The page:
Cricket players have been offered today what New Zealand Cricket chief executive Martin Snedden believes is a ground-breaking contract offer in New Zealand sport.

It has utilised the ranking system that has been at the core of contracts in Australian cricket for the last five years.

The top 20 players at international level will be contracted and assessed by the national selectors each year for their position on the list.

Should the four-year offer be accepted by the players, and they have said they will have a response to NZC by Friday of next week, before the next round of discussions are due on October 22, a list already drawn up by the selectors as far back as May this year will be implemented.

Snedden and his bargaining group have been able to make their offer while increasing the total cost of payments by only $140,000. However, in taking out the bonus payments that had been part of the previous international contract system more has been able to be made available to players on the lower ranks of the first-class ladder.

Players at provincial level, and without the international players being included, will also be ranked in each association.

Snedden said the change in systems was appropriate given the changes that have occurred in playing standards in the last five years.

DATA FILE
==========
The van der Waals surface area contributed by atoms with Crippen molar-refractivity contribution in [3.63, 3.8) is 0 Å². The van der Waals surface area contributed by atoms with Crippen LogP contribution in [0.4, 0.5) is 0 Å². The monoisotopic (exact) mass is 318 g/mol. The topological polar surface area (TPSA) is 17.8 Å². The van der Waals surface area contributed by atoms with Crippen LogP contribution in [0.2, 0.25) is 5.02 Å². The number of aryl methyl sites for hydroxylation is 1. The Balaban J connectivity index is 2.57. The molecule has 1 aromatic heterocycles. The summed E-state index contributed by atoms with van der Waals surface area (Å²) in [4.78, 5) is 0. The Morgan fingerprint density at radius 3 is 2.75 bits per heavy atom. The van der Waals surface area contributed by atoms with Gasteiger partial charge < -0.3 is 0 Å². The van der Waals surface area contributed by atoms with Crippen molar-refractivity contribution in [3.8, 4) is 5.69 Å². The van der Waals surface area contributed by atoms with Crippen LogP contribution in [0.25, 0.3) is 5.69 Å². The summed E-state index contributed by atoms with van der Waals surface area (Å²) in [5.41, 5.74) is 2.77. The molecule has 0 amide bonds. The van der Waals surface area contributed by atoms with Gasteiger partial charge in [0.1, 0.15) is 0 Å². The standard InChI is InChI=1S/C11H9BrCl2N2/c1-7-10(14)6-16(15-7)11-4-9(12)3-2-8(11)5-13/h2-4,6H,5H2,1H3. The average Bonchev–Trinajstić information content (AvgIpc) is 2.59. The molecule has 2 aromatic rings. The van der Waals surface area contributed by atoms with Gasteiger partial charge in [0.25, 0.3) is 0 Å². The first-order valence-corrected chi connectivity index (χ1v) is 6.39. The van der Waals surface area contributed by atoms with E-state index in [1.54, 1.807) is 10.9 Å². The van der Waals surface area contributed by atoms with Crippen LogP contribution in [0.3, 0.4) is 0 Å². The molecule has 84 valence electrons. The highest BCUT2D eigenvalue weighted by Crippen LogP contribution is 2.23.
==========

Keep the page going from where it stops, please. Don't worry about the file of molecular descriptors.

"Five years ago there may not have been the confidence in some of the players, but now there is a solid core there who we do have a lot of confidence in.

"I feel the ranking creates an incentive for the players and the ranking is a decision made by the selectors," he said.

Snedden also felt, and he thought the New Zealand Cricket Players' Association would probably agree, that the ranking list should be made public.

"I imagine it would be quite prestigious to be known as the No 1 ranked player in New Zealand," he said.

A central plank of the offer is also the compliance with the International Cricket Council's demands that players must sign the contracts required before next year's World Cup and future tournaments because they were the basis of the finances being available to pay players.

Snedden had not been surprised by the length of time involved in discussing the contract. He said there were 25-26 issues and common ground had been found on all of them except the remuneration issue.

"It has been a hell of a difficult and detailed negotiation, but I knew it would be. It is a ground-breaking offer that we have made and it is short term pain for longer term gain," he said.

The reason for the contract being a four-yearly one, with provision for financial top-ups as extra money becomes available, was because of the "front-end loading" of payments every four years based on World Cup payouts.